Soldiers of Fortune — The Story of the Mamlukes (1973) is another undiscovered gem of a book by a scholar, historian, author, and soldier, a British Lieutenant General, Sir John B. Glubb (1897-1986), better known as Glubb Pasha by the Arabs he commanded in the Middle East in his many years of service while in the British army. The tome is a masterpiece of research on a topic little known to students of history — arcane, indeed, to most Western scholars and historians!
This tome is really a chronicle of the redoubtable Mamluks of Egypt and Syria, who ruled for 250 years, but whose accomplishments have all but been forgotten from the pages of history. Who were the Mamluks?
The Mamluks were Turkish or Circassian (i.e, from the north Caucasus) slave soldiers, bought in the slave markets of Ukraine, Georgia, Kazakhstan, Turkmenistan, and other areas of southern Russia. They were bought as children in the Islamic slave markets and brought to Cairo by the ruling class of Egypt where they were given military training to serve as mercenary slave soldiers serving the Ayoubid dynasty of Sultans (1169-1250). The Ayoubid dynasty, you will remember, had been founded by Saladin, who succeeded the Seljuk Turks in Egypt and Syria. Eventually these Turkish slaves overthrew their masters and became the rulers, establishing a unique from of government in Medieval Egypt and later Syria. Rather than hereditary rule, Egypt under the Mamluks was ruled by a disciplined, military caste of Turkish and Circassian soldiers, headed by a Mamluk Sultanate (1250-1517), which continued the same tradition of recruitment and military training under Islamic law. The social status of the Mamluk slave soldiers as military leaders ranked above the freeborn Egyptians and others in the Arab Muslim population, who served in the civil service, religion, and all other occupations, but not in the military.
Most history buffs identify the Mamluks as the mounted Egyptian warriors who, gallantly but inadvisably in 1798, charged Napoleon's seasoned French Army of the Orient at the Battle of the Pyramids (photo, right), only to be massacred with infantry and artillery fire. But there is a lot more to their story. The Mamluk army that fought the French were only the distant descendants of the Mamluks of yore. These Turkish remnants were no longer Mamluk warriors, but Egyptian patriots of Turkish descent, who took the arms and banners of their military ancestors — scimitars, lances, uniforms and banners — which had been stored by their families for centuries as priceless relics of a glorious past. These same relics were then pulled out of their old trunks, dusted off, and used to fight and repel the French invaders! Eventually some of these defeated Mamluks joined the French army of Napoleon and fought in the Battle of Austerlitz of December 2, 1805 and in the suppression of the Madrid uprising of May 2, 1808.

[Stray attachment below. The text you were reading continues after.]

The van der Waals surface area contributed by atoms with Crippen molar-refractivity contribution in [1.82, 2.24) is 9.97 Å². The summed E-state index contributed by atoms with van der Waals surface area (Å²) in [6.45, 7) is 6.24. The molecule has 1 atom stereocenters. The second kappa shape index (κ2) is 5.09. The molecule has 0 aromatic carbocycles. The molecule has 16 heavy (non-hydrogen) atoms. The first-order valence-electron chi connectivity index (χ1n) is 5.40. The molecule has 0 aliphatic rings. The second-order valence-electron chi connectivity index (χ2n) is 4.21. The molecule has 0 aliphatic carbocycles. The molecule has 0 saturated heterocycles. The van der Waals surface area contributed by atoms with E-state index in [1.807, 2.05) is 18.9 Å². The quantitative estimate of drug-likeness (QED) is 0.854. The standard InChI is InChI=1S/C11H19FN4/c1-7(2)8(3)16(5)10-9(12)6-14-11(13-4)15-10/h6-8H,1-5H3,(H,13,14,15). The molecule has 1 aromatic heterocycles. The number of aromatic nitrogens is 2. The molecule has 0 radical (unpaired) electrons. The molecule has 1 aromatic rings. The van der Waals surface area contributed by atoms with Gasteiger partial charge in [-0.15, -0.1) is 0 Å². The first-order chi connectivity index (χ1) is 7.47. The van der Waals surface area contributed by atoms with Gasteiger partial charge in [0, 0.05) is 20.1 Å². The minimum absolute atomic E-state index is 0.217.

In the years that followed, the Egyptian Mamluks (photo, left) were perceived as a threat to the ruling Ottoman Turks and their appointed governor in Egypt, Muhammed Ali, who wanted to seize power for himself. The glorious Mamluk past haunted their descendants. On March 1, 1811, Muhammed Ali invited Mamluk leaders to a parade in Cairo. Seven hundred Mamluks paraded and then were led to an ambush by Ali's army in what has come to be called the Massacre of the Citadel. Over the next several weeks, three thousand Mamluks and their relatives were hunted down and massacred, ending their legacy in Egypt. Hundreds of Mamluk structures —i.e., marvelous art and architecture in tombs, mosques, and madrassas, stand as forgotten sentinels of the Mamluk glorious past in the suburb of Cairo.
What did the Mamluks accomplish? In 1250, the Seventh Crusade led by the King of France, Louis IX, a saintly monarch who wanted to recover the Holy Land for Christendom, was defeated at Damietta in the Nile delta by the Egyptian Mamluks, led by their commander Baybars. After this victory, his overlord, Qutuz, became the founder of the first Mamluk Sultanate in Egypt.
A more serious event was then to follow. The Mongols were advancing, pillaging, plundering, and killing as they went, seemingly unconquerable warriors. These fierce nomadic Asian hordes galloping from the deserts and steppes of Central Asia were now invading and devastating the once prosperous Middle East, sweeping and terrorizing Arabs, Persians, Turks, Christians and Muslims alike. The Mongols were erasing the beautiful mosques, churches, palaces, and market squares, as well as destroying the simple abodes of the common folk; cultivated fields were trampled and burnt and hundred of thousands of people massacred — this destructive scourge of the earth of the undefeated Mongol hordes was led by Genghis Khan's grandson, Hulagu (1256-1265; photo, right). Mongol policy was indiscriminate pillage and plunder, supported by terror as their modus operandi; villages and towns, so terrorized and demoralized, would submit immediately to their will.